Many different researches have been done in Iran about implementation of BSC. A research done by Vatanhah and Salemi, surveying the evaluation system in Iran University of Medical Sciences affiliated hospitals using BSC, showed low scores in all perspectives. Begloo in his research surveyed the BSC model in selected countries and Iranian public hospitals to design a model for hospitals in Iran.  This research was conducted with the aim of evaluating the performance of Al-Zahra Academic Medical Center at Isfahan University of Medical Sciences, by using the Begloo BSC model for comparison.
| Materials and Methods|| |
The research is a combination (quantitative-qualitative) research which has been done in Al-Zahra Academic Medical Center at Isfahan University of Medical Sciences in 2011. The research populations were hospital managers at different levels. Sampling method was purposive sampling in which the key informed personnel participated in determining the performance indicators of hospital as the participants of the BSC team at focused group discussion (FGD). After determining the conceptual elements in FGD, the performance objectives (targets) and indicators of hospital were determined and sorted in perspectives by the group discussion participates. Following this, the performance indicators were calculated by the participants of the BSC team according to the predetermined objectives; then, the score of each indicator and the mean score of each perspective were calculated. In qualitative part of research, the data were collected by conducting 12 FGDs by the participants of the BSC team using a checklist. The construct and content validity of the checklist were confirmed several times by reviews and with the help of research supervisors, consultant and senior hospital administrators, and the Iran BSC model. In the quantitative section, performance indicators were calculated using descriptive statistical methods.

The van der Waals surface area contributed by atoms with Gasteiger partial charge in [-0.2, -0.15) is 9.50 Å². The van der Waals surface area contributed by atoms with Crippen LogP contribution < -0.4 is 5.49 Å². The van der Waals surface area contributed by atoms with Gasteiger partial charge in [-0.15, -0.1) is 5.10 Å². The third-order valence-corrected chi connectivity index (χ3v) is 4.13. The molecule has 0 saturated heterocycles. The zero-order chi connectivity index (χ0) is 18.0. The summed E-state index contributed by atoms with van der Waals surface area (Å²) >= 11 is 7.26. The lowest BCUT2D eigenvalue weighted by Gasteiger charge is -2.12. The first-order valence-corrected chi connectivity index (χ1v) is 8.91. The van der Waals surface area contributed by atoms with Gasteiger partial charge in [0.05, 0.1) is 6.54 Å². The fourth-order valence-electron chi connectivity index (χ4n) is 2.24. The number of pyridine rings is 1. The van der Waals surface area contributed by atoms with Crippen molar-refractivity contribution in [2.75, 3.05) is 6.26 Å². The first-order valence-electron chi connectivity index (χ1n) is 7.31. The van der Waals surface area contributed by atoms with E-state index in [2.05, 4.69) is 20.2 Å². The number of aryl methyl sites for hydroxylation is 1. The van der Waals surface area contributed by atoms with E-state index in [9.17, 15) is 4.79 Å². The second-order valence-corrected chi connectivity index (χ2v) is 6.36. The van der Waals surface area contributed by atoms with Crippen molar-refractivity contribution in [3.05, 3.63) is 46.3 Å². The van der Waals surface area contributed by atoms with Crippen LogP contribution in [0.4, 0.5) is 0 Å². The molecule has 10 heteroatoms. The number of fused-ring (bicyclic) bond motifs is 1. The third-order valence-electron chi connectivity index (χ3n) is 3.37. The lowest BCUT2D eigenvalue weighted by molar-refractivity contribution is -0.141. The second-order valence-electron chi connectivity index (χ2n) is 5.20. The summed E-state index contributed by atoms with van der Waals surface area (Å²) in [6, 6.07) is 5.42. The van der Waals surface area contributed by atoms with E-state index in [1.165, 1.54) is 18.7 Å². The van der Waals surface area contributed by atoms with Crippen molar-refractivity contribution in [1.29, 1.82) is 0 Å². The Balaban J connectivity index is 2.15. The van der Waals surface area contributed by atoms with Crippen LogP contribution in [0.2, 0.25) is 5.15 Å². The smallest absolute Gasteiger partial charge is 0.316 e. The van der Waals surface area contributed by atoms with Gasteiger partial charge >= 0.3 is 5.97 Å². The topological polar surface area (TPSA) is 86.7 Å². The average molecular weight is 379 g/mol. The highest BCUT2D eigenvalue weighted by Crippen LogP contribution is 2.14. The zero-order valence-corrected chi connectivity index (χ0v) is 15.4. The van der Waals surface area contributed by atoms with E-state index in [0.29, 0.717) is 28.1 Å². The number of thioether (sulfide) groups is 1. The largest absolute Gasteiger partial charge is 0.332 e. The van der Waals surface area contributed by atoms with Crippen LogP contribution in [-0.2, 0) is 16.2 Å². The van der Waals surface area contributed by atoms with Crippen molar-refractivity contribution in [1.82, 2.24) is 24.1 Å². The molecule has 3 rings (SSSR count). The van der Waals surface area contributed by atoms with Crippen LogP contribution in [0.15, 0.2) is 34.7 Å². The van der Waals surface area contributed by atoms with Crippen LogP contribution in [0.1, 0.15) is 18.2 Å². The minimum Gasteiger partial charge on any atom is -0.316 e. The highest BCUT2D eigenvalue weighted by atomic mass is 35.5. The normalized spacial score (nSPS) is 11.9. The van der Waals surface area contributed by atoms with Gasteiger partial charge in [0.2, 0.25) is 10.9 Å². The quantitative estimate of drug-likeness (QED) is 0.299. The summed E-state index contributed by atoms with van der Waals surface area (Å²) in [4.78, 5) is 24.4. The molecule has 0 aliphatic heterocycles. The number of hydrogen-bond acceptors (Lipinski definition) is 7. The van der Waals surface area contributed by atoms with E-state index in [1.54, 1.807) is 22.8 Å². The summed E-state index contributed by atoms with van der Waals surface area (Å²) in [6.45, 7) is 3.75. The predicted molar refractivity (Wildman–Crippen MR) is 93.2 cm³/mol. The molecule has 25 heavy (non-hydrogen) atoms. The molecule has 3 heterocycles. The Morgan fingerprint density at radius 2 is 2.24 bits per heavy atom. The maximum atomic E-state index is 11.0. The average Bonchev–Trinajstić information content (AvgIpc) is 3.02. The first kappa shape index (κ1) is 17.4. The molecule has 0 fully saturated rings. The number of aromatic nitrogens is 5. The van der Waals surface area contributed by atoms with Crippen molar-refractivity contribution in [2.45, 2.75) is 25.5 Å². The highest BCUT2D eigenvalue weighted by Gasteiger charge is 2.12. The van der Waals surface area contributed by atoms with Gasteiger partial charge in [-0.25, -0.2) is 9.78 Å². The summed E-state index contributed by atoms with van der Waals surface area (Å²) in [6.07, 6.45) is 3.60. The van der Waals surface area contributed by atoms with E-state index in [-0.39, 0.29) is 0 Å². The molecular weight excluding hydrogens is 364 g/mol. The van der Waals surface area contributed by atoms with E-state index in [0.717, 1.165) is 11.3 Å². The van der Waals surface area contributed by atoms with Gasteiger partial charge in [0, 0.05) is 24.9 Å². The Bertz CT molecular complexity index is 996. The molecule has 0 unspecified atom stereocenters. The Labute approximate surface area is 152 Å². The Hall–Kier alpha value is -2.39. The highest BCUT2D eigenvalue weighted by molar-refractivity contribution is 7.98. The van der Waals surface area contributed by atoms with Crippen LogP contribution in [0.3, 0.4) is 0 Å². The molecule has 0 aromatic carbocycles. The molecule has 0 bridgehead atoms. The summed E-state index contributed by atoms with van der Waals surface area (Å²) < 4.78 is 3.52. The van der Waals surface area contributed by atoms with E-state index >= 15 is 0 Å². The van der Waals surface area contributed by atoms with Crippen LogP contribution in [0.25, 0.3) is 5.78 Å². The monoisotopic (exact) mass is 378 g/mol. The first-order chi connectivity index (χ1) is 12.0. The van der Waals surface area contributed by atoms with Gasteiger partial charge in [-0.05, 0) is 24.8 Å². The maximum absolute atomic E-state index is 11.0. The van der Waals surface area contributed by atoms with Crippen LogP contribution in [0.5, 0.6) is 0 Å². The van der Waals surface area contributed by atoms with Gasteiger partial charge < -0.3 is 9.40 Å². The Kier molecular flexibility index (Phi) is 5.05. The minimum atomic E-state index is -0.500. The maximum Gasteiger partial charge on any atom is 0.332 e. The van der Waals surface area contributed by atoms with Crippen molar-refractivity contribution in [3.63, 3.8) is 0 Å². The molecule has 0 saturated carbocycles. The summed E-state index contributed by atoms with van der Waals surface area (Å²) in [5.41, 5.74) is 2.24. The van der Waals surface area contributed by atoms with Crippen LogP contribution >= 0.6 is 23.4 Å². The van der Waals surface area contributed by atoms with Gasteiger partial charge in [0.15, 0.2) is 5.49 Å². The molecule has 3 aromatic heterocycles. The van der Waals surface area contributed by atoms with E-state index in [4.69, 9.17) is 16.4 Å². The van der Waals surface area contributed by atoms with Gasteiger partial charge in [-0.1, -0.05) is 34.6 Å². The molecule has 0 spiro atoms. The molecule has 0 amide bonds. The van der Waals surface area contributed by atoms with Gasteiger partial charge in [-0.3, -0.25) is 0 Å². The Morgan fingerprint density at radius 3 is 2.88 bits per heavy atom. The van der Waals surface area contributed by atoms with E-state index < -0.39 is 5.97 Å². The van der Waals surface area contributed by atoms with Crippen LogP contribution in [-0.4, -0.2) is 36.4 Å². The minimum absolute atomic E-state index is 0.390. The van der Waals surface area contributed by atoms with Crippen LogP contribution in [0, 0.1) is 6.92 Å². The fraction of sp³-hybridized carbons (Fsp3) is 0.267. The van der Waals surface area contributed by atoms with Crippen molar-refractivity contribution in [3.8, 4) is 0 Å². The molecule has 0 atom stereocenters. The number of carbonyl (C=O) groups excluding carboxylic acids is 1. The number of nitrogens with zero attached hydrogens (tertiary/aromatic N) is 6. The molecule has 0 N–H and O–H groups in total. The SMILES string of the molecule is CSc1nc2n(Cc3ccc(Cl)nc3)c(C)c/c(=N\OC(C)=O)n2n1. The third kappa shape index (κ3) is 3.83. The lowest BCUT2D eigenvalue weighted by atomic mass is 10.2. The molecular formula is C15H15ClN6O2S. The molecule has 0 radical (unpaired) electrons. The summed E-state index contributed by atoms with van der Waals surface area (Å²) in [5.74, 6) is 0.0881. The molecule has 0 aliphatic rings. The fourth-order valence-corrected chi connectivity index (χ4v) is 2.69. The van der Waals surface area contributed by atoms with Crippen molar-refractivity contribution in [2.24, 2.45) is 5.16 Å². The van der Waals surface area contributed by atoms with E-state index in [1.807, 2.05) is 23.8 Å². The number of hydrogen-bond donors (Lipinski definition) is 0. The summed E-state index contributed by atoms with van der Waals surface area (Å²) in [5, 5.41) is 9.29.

| Results|| |
In this research, the participants through several sessions of FGD specified five strategies derived from mission and vision of the hospital. Strategies included customer satisfaction, continuous quality improvement, human resource development, supporting innovation, and improving productivity. The participants also specified four perspectives for the BSC of Al-Zahra Academic Medical Center, which are patients and community perspectives, internal processes perspectives, learning and growth perspective, and financial perspective. For each perspective, they also specified several objectives or targets in order to facilitate fulfillment of the hospital strategies.
Increasing satisfaction of the service recipients and the level of responsiveness to the customers were considered as the targets of patients and community perspective by the research participants. Documentation of conceptual and functional elements and entities, development of appropriate activities for patient's needs and community, improvement of service quality level, and time management were considered as the targets for internal processes perspective by the study participants. Targets of learning and growth perspective approved by participants included human resources development, employee's motivation, improving hospital information technology, supporting innovation, and applied research. Financial perspective targets approved by participants were increasing hospital revenues and reasonable reduction of hospital's costs. These findings are illustrated in [Table 1].